It's about time to catch up on some nonprofit technology trends and news!
This time I’ll review some new developments in digital inclusion, smart watches, accessibility technology, apps in Africa, crowdfunding resources, and digital trends to expect in the next five years. All that and Ginny Mies's pick for the mobile app of the month. This piece is also published here.
Facebook’s new Internet.org initiative is perhaps the biggest NPTech news item. The new program was announced by Facebook founder and CEO, Mark Zuckerberg in late August. It aims to develop very low-cost Internet on mobile phones to bring the 4 billion souls on earth who don't yet have Internet in to the information age. The project is controversial in that it definitely has digital inclusion aims, but also is in the critical path of Facebook’s business objectives to grow its user base. Find my piece, “Will Facebook’s Internet.org Bridge the Global Digital Divide?” that explains what Internet.org aims to do and how it aims to do it.
Oh good. Another post-PC device to buy and pay attention to. With the recent announcements of the Samsung Galaxy Gear Smart Watch, Qualcomm Toq, and even one for cars, the Nissan Nismo, smart watches are all in the news now. Of course the trend in all offices, nonprofit and otherwise, is ‘consumerization of IT’ in which we’re all augmenting our work PCs with our personal smartphones, tablets… and now apparently smart watches. These are computerized wristwatches with features typically found on a smartphone or tablet.You could also think of them as wearable computing.
I very much like Jason Hiner’s critique of the current state of smart watches:
“(smart watches) shouldn't try to foist a dumbed-down smartphone experience into the watch. It doesn't need a camera. And it doesn't have to be another phone interface (a Bluetooth headset does that much better). You don't need to send messages from it.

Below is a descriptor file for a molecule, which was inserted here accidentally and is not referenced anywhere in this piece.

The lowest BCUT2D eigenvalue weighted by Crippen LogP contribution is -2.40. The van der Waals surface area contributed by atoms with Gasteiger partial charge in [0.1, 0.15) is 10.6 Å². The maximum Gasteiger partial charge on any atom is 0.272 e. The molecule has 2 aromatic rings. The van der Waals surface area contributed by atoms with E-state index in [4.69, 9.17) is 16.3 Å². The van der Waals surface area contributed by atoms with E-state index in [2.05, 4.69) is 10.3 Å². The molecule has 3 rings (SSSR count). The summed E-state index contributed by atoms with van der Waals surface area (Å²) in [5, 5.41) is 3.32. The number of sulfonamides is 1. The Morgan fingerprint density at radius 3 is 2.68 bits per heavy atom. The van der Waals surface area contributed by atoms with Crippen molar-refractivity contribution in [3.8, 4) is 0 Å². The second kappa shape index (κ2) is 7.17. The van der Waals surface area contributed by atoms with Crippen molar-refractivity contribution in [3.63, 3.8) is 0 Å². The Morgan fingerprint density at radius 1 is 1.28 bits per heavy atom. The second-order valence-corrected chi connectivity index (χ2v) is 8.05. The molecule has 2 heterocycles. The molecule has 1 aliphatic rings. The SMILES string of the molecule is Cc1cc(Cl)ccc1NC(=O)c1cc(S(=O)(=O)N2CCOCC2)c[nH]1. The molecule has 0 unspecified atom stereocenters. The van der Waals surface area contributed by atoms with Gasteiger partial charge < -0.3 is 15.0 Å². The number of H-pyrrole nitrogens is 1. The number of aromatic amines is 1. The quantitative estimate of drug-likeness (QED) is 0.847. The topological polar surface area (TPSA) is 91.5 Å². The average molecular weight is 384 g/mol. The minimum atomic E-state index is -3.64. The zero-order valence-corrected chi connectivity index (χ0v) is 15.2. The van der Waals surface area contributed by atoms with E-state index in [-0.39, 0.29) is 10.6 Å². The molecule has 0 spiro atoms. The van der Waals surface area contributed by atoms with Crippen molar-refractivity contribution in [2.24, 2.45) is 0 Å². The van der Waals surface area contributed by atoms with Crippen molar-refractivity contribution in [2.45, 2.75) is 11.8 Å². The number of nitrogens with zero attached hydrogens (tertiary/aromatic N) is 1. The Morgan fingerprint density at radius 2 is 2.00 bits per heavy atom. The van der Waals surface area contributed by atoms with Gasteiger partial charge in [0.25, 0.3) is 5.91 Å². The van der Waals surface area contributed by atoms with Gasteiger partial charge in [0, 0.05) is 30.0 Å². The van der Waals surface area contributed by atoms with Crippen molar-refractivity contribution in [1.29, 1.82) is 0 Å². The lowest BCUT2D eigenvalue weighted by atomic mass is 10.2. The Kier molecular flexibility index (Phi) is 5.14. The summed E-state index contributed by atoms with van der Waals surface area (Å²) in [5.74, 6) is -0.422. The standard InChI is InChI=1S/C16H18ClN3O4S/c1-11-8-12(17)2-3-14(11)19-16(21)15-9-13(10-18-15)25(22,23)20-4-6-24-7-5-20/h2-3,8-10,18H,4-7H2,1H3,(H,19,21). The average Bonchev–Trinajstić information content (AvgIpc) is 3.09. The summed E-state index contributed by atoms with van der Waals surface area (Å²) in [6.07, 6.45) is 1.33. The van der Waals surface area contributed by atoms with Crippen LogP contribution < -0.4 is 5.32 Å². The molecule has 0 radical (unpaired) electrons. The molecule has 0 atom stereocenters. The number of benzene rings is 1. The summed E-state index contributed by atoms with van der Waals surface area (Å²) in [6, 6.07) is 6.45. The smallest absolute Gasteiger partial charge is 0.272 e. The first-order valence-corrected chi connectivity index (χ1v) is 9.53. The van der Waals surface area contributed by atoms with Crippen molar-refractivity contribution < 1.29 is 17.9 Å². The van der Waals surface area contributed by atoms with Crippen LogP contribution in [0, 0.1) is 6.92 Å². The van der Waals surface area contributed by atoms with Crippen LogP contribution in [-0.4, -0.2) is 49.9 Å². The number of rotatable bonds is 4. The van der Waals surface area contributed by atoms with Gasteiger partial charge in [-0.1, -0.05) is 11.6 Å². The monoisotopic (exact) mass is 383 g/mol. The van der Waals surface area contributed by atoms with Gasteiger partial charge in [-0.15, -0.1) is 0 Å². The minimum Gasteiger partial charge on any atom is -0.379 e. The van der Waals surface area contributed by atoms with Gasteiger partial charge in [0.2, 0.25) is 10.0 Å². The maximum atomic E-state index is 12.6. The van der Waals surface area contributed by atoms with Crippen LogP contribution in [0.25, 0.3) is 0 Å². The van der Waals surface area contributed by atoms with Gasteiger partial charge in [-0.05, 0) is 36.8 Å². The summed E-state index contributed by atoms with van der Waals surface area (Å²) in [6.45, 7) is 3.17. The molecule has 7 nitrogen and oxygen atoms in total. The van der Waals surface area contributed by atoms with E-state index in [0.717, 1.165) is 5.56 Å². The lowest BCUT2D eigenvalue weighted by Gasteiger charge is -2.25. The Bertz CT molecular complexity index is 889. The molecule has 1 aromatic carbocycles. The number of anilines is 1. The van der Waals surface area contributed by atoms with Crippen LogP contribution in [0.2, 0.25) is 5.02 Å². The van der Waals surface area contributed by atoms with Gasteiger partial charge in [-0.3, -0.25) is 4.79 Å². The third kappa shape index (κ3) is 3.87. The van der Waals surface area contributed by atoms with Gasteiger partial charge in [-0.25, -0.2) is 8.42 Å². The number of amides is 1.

The ideal smartwatch will focus on three things it can do uniquely do well:
The UK NPTech website, Charity Digital News reports that the Royal London Society for the Blind and IBM are creating a new voice controlled screen reading application called the Chatty Web. This technology will make it easier for blind and sight-impaired people to browse the web. This new application will replace expensive screen reader software that has trouble with some websites.
mpesa – the tagline for the Kenyan developed banking app is ‘Bank account in the palm of your hand.” Mpesa works on really basic phones and allows users to deposit money, and most importantly to transfer money using SMS (texting) to other users. The service has 17 million users and is transforming the way wealth is distributed in poor countries, which now include Tanzania, India, and Afghanistan as well as Kenya. The success of mpesa in combination with the arrival of broadband there has stimulated the billion dollar ‘silicon savanah’ movement in Kenya.
Zimbile - is a Zimbabwean based online service that allows anyone in Africa to quickly build nimble mobile capable websites. The websites are text only and building them requires no previous technical skills. They also connect well with Facebook, Twitter and Google+.
Mafuta Go – is a Ugandan based app service that provides information on smartphones about the closest least expensive gasoline in town.
Finally, I think one of the more interesting international crowdfunding projects is Watsi, a Global Crowdfunding Platform for Healthcare. This service enables anyone to donate as little as $5 to directly fund medical care for people in need. Move over Gates Foundation.
In the era of big data, data-mining and data management skills will be in high job demand.
Technology moves from relying on search, files, and pages to reading, understanding, and enabling streams (cloud, social, local, mobile).
The Internet of Things and pervasive machine-to-machine connectivity will become very real and hence the end of offline. Resistance is futile…
Ginny Mies' Mobile App of the Month
Just in time for Social Media September, I’m excited about these new additions to HootSuite’s App Directory. HootSuite is an all-encompassing social media dashboard and it’s a tool I rely on at TechSoup. Gmail for HootSuite lets you view your Gmail messages within your dashboard. VirtalTag for Pinterest lets you schedule, share, and analyze your Pinterest pins on your HootSuite dashboard. And finally, VidCaster for HootSuite allows you to view, share, and measure analytics on your videos so you can better tell your nonprofit’s story.